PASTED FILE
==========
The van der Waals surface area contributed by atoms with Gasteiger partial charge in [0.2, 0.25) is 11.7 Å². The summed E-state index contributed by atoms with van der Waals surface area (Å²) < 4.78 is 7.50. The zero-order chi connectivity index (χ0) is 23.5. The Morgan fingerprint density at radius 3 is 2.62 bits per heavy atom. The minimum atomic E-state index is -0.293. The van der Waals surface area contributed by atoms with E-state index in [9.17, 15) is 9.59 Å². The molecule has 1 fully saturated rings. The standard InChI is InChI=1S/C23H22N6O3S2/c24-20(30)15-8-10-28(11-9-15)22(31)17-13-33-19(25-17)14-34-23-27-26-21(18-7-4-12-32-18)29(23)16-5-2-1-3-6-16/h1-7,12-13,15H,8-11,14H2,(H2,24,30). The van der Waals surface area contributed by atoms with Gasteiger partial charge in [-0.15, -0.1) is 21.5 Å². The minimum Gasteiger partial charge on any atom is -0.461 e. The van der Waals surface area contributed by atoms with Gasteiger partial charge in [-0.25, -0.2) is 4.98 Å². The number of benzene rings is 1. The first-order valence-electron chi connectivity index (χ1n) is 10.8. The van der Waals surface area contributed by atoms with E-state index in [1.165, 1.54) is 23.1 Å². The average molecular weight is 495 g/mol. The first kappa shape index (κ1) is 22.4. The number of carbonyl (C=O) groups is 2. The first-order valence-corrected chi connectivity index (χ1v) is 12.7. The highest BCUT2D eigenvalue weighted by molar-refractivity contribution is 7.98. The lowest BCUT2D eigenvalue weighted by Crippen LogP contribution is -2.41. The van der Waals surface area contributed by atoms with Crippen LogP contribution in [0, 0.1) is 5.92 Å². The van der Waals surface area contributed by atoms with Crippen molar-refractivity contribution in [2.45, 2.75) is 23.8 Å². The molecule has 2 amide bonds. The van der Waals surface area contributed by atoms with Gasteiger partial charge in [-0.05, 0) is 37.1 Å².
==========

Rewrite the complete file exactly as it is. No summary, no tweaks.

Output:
The van der Waals surface area contributed by atoms with Gasteiger partial charge in [0.2, 0.25) is 11.7 Å². The summed E-state index contributed by atoms with van der Waals surface area (Å²) < 4.78 is 7.50. The zero-order chi connectivity index (χ0) is 23.5. The Morgan fingerprint density at radius 3 is 2.62 bits per heavy atom. The minimum atomic E-state index is -0.293. The van der Waals surface area contributed by atoms with E-state index in [9.17, 15) is 9.59 Å². The molecule has 1 fully saturated rings. The standard InChI is InChI=1S/C23H22N6O3S2/c24-20(30)15-8-10-28(11-9-15)22(31)17-13-33-19(25-17)14-34-23-27-26-21(18-7-4-12-32-18)29(23)16-5-2-1-3-6-16/h1-7,12-13,15H,8-11,14H2,(H2,24,30). The van der Waals surface area contributed by atoms with Gasteiger partial charge in [-0.15, -0.1) is 21.5 Å². The minimum Gasteiger partial charge on any atom is -0.461 e. The van der Waals surface area contributed by atoms with Gasteiger partial charge in [-0.25, -0.2) is 4.98 Å². The number of benzene rings is 1. The first-order valence-electron chi connectivity index (χ1n) is 10.8. The van der Waals surface area contributed by atoms with E-state index in [1.165, 1.54) is 23.1 Å². The average molecular weight is 495 g/mol. The first kappa shape index (κ1) is 22.4. The number of carbonyl (C=O) groups is 2. The first-order valence-corrected chi connectivity index (χ1v) is 12.7. The highest BCUT2D eigenvalue weighted by molar-refractivity contribution is 7.98. The lowest BCUT2D eigenvalue weighted by Crippen LogP contribution is -2.41. The van der Waals surface area contributed by atoms with Crippen LogP contribution in [0, 0.1) is 5.92 Å². The van der Waals surface area contributed by atoms with Crippen molar-refractivity contribution in [2.45, 2.75) is 23.8 Å². The molecule has 2 amide bonds. The van der Waals surface area contributed by atoms with Gasteiger partial charge in [-0.05, 0) is 37.1 Å².